Mareesa Boyatzies and Katie Foster
Cousins Battle Cancer Together
As new high school freshmen, cousins Mareesa Boyatzies and Katie Foster expected to share stories of new friends, classes, and extra-curricular activities. Never did the best friends imagine they would soon share a pediatric oncology team.
In August 2011, 14-year-old Mareesa, a student at Wayne High School in Ontario, approached her mother, Leanne Boyatzies, with the concern that her left armpit looked swollen in comparison to the right. She also noticed swelling around her collarbone. A visit to her local pediatrician concluded that Mareesa’s lymph nodes looked abnormally large, but the needle biopsy showed nothing irregular. Mareesa, who felt fine, continued to play soccer and go on with her life as she normally would.
After about two months of various blood tests, a chest x-ray came back showing signs of lymphoma. On Nov. 10, 2011, Mareesa was diagnosed with Stage 2A, non-symptomatic, Hodgkin’s Lymphoma. She had cancer in her left armpit, chest, and her esophagus.
As Mareesa’s aunt, Lisa Foster, was trying to come to terms with her niece’s diagnosis, she would soon learn her own daughter would be going into the same battle.
In mid-September 2011, Katie Foster, a student at School of the Arts, had been experiencing extreme back pain. She noticed her ribs were starting to pop out and her spine was beginning to curve. An avid dancer, Katie assumed it was a dance-related injury. Following her pediatrician’s advice, she began physical therapy. As therapy went on, however, Katie’s back flexibility decreased and the pain increased. X-rays showed a large mass in Katie’s spine and pleural effusion, or excess fluid, on her left lung. On Nov. 11, 2011, Katie was diagnosed with Rhabdomyosarcoma, a rare soft tissue cancer. The cousins were diagnosed less than 24 hours apart.
“We were actually coming into the emergency department for Katie when Mareesa was supposed to have already had her CT scan,” Lisa said. “Appointments were running behind and we had no idea we were there at the same time. I didn’t want to call any of our family yet because of what they were going through with Mareesa, so I waited until the next morning to call Leanne. No one could believe it.”
The girls’ oncology team had never seen anything like it before. “At a time when two young girls were beginning an exciting part of their lives they were faced with decisions like if they would want a broviac catheter or an implanted port catheter,” said David Korones, M.D., Mareesa’s pediatric oncologist. “As much as they were defying the odds, it was heartbreaking to see a family going through so much.”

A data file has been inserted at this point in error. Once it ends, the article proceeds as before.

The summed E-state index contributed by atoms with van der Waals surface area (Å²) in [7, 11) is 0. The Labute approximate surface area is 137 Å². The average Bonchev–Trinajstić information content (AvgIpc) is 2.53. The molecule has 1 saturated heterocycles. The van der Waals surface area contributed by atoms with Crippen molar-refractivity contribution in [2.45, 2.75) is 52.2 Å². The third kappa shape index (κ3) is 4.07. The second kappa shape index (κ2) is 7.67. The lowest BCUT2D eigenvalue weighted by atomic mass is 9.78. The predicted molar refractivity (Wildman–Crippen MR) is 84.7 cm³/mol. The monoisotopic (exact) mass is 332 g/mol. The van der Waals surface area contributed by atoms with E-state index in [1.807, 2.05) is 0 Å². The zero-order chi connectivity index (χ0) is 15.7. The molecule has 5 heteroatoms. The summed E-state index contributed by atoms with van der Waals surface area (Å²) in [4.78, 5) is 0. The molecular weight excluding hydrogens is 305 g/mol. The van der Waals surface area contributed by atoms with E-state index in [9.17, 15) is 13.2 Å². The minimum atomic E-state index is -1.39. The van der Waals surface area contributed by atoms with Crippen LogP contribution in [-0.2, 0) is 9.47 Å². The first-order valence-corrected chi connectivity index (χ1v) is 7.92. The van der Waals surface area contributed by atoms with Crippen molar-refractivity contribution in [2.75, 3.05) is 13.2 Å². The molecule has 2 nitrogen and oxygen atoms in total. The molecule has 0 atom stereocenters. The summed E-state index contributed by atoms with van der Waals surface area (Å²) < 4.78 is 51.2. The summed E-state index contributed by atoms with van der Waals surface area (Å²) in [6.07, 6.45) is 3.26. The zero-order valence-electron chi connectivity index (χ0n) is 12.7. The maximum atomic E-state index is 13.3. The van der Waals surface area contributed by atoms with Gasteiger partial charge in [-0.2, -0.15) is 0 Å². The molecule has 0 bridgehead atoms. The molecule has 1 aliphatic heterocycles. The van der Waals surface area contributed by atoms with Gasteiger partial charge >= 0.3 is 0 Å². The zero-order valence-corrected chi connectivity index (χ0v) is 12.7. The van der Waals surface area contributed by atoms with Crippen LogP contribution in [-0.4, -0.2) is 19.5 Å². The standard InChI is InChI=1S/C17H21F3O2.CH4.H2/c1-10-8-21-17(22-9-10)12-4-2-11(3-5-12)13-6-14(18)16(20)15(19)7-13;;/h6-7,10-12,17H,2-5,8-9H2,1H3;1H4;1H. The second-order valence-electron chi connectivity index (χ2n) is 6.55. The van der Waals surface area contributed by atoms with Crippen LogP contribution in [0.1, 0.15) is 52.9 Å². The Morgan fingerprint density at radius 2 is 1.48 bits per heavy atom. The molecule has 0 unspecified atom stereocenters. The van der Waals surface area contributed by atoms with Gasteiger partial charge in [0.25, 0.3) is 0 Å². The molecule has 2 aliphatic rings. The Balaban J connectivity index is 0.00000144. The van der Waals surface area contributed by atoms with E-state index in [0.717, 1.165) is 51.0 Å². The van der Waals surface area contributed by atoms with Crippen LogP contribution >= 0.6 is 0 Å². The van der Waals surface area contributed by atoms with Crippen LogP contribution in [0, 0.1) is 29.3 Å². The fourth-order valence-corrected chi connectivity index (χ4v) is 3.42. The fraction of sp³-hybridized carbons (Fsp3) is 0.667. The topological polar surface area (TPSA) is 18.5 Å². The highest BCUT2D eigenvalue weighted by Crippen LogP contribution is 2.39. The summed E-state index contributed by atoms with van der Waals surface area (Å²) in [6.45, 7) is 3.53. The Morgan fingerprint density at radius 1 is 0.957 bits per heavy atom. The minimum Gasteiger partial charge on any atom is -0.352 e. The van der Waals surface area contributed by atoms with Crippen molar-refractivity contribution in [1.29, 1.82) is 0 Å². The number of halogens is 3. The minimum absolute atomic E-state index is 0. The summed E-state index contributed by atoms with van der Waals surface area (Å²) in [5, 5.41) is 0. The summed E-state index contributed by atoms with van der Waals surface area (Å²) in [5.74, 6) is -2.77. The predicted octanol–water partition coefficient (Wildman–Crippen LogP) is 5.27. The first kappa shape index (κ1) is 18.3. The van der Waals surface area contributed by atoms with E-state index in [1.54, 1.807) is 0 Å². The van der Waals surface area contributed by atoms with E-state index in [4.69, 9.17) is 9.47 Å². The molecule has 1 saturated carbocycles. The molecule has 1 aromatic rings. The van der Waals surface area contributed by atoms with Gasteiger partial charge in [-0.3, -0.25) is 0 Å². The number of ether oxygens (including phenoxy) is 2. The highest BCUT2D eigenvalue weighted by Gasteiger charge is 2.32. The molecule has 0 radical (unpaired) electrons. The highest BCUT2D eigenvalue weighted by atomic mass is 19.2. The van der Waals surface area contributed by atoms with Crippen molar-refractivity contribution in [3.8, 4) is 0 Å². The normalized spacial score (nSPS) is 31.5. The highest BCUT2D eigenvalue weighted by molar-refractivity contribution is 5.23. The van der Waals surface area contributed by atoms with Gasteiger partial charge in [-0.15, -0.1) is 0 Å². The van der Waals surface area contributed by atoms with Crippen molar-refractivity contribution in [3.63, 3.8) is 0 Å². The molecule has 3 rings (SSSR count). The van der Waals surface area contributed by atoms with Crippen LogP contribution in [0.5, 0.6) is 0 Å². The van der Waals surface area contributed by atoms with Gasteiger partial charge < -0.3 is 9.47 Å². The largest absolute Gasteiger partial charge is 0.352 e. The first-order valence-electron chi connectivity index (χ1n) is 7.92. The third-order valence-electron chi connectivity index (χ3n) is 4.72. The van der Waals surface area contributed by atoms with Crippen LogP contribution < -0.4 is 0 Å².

The whole idea of having cancer seemed surreal to the girls. “I really didn’t process any of it until after the fact, when it was all happening and I would go into treatment it was kind of just what was normal at that time,” Mareesa said.
The types of cancer the girls had were very different. Mareesa completed four rounds of chemotherapy and radiation treatment. Katie’s cancer was stronger, making her fight with the disease more intense, with 13 rounds of chemotherapy and six weeks of radiation. “I didn’t realize how hard it was going to be – how much pain I was going to be in or how many side effects I would have,” Katie said. “We never heard Katie complain or say it wasn’t fair,” Korones said. “She was just bound and determined to get better.”
During the girls’ first round of chemotherapy, children’s hospital staff made sure they could be roommates. “It was nice to have someone to talk to that you were already close with and understood exactly what you were going through,” Katie said. After losing their hair together and even sharing timing for fevers, Katie’s mom would joke that the girls would have to find another way to spend time together.
When the cousins had a tough day, their Golisano Children’s Hospital oncology team would come to the rescue. Denise Casey, M.D., who has since moved away, was Katie’s primary oncologist. “Our doctors were always there for us,” Katie said. “And not just to talk about ‘doctor’ stuff, they would talk about anything and answer any kind of questions we had.”
Both families felt their situations became much more bearable because of the kindness and compassion of the hospital staff and other patients. “When we got to the hospital, everyone welcomed us into their family,” Leanne said. “In addition to the care we received from the oncology team, we wouldn’t have been able to get through it without the constant support from the nurses, social workers, child life crew, and everyone on 4-3600,” Lisa said. “They were our lifeline.”
While Mareesa has been cancer free, Katie, recognized as a 2014 Miracle Kid, had her cancer return in March.
Both girls, however, have had the chance to return to their athletic passions. This past fall, Mareesa was back on the soccer field and is now playing lacrosse for the spring. Prior to learning that her cancer was back, Katie was able to perform several numbers in her school's dance recital, including a special solo performance focused on overcoming obstacles.
Inspirations to the community, Mareesa and Katie have been active in Golisano Children’s Hospital events, including Hyundai’s Hope on Wheels grant announcement, the first children’s hospital prom, and volunteering at this year’s Telethon.
As juniors in high school, the cousins now have a greater bond than ever before. “We never thought in a million years that two of our babies would have cancer at the same time,” Leanne said. “They will, for the rest of their lives, share this experience together and I’m sure never forget it.”